Let the Bickering Begin

Recently a friend of mine, apparently seeking some misguided advice on his relationship, reached out to me. He and his girlfriend had begun arguing on a weekly basis and he wondered if this was normal, posing the question, “does every relationship ultimately get to the point where you argue constantly?” After prefacing my response with this caveat: “I haven’t been in a relationship for years and it’s been even longer since I’ve seen the inside of a functional relationship,” I addressed his concerns.

I told him that the honeymoon period eventually wears off in every relationship and arguing can be a sign of a healthy relationship with open communication. And although weekly squabbling seems a bit excessive, the manner in which these arguments are handled can indicate whether or not the relationship is healthy or even worth pursuing. It’s the notable difference between a disagreement and an all-out war.

If every relationship inevitably hits that point where perpetual fighting is the norm, I don’t want it. Although some people thrive on passionate friction, I would much rather not be at odds with a person with whom I choose to spend any portion of my life. I don’t think I’m alone in this. I can’t imagine that most stable adults would enjoy such a volatile existence. For this reason, I refuse to believe that constant conflict is the fate of every relationship. If it were, no one would venture into the romantic realm. Still, I have heard of couples who constantly fight but have never been happier (love is a funny, funny thing).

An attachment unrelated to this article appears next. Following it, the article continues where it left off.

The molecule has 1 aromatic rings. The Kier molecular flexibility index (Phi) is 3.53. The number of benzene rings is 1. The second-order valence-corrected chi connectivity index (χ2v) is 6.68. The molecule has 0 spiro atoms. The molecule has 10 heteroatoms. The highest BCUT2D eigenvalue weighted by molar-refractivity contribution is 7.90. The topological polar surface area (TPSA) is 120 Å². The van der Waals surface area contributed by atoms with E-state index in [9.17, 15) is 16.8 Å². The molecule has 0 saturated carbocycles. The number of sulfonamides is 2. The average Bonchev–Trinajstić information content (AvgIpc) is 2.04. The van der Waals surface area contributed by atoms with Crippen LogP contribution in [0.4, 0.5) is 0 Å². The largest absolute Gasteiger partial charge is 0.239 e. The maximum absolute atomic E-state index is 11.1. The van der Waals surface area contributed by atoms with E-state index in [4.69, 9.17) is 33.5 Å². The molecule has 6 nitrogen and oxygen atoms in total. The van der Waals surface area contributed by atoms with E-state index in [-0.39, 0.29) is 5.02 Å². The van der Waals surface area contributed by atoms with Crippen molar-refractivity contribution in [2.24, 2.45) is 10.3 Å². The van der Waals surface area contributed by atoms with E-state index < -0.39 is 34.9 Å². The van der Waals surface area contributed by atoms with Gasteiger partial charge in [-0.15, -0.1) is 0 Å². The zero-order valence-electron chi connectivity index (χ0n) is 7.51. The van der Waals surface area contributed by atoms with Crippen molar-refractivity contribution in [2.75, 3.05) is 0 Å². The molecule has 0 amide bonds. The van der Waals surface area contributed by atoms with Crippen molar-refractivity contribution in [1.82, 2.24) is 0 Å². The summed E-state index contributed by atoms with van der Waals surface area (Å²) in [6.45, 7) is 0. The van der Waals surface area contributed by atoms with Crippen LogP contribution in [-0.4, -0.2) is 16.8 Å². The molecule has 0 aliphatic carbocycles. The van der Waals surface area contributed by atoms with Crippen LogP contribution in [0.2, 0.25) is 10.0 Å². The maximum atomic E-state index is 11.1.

I personally have not been a relationship with constant bickering and been happy in spite of, or because of, the tension. With my penchant for over thinking, frequent arguments tend to send my mind into a damaging whirlwind. As I’m sure is the case with most people, my happiest relationships have been those where fighting was minimal and disagreements were solved as calmly and rationally as possible.

In most instances, I think incessant bickering is indicative of a need for maturation in one or both parties. It can be difficult not to go on the defense when conflict arises, especially with someone we care about. It seems the more we care about another person the more easily we are provoked by the slightest indication of an attack. This overreaction to disagreements often causes childish responses that we wouldn’t dream of in our interactions with any other adult. Name calling, raised voices and run-and-hide tactics are all go-to defenses of an emotionally immature individual.

These methods are unacceptable and inevitably detrimental in a relationship. Even after apologies the effects of childish, hurtful words chip away at us as well as the foundation of the relationship. Of course no one is perfect, we will undoubtedly turn to these juvenile tactics from time to time, but if we ever hope to have a healthy, functional relationship our battle should ultimately be with our immature natures rather than the person we supposedly love.